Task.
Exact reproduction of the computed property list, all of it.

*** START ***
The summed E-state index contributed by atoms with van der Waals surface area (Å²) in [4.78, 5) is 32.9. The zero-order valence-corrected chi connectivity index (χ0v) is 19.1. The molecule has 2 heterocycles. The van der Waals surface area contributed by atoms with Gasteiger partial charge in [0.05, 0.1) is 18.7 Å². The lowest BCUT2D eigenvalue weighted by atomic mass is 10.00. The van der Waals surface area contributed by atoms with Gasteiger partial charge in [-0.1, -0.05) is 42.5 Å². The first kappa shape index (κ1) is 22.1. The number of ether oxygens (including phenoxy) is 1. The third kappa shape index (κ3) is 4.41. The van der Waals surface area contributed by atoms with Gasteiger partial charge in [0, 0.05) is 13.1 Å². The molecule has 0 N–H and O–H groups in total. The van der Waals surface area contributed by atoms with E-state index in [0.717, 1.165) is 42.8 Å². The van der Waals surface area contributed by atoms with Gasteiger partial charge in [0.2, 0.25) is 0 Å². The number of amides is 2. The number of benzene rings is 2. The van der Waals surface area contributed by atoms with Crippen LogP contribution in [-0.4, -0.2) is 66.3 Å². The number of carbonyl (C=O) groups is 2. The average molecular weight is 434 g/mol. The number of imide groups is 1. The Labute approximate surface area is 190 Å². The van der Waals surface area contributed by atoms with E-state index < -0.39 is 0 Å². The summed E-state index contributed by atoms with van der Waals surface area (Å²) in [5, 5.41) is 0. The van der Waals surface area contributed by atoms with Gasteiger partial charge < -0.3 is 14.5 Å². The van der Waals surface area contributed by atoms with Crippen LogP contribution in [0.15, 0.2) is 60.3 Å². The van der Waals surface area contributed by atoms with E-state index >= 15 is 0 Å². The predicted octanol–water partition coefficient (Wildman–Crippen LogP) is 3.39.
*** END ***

The summed E-state index contributed by atoms with van der Waals surface area (Å²) in [4.78, 5) is 32.9. The zero-order valence-corrected chi connectivity index (χ0v) is 19.1. The molecule has 2 heterocycles. The van der Waals surface area contributed by atoms with Gasteiger partial charge in [0.05, 0.1) is 18.7 Å². The lowest BCUT2D eigenvalue weighted by atomic mass is 10.00. The van der Waals surface area contributed by atoms with Gasteiger partial charge in [-0.1, -0.05) is 42.5 Å². The first kappa shape index (κ1) is 22.1. The number of ether oxygens (including phenoxy) is 1. The third kappa shape index (κ3) is 4.41. The van der Waals surface area contributed by atoms with Gasteiger partial charge in [0, 0.05) is 13.1 Å². The molecule has 0 N–H and O–H groups in total. The van der Waals surface area contributed by atoms with E-state index in [0.717, 1.165) is 42.8 Å². The van der Waals surface area contributed by atoms with Gasteiger partial charge in [0.2, 0.25) is 0 Å². The number of amides is 2. The number of benzene rings is 2. The van der Waals surface area contributed by atoms with Crippen LogP contribution in [-0.4, -0.2) is 66.3 Å². The number of carbonyl (C=O) groups is 2. The average molecular weight is 434 g/mol. The number of imide groups is 1. The Labute approximate surface area is 190 Å². The van der Waals surface area contributed by atoms with E-state index < -0.39 is 0 Å². The summed E-state index contributed by atoms with van der Waals surface area (Å²) in [5, 5.41) is 0. The van der Waals surface area contributed by atoms with Gasteiger partial charge < -0.3 is 14.5 Å². The van der Waals surface area contributed by atoms with Crippen LogP contribution in [0.15, 0.2) is 60.3 Å². The van der Waals surface area contributed by atoms with E-state index >= 15 is 0 Å². The predicted octanol–water partition coefficient (Wildman–Crippen LogP) is 3.39.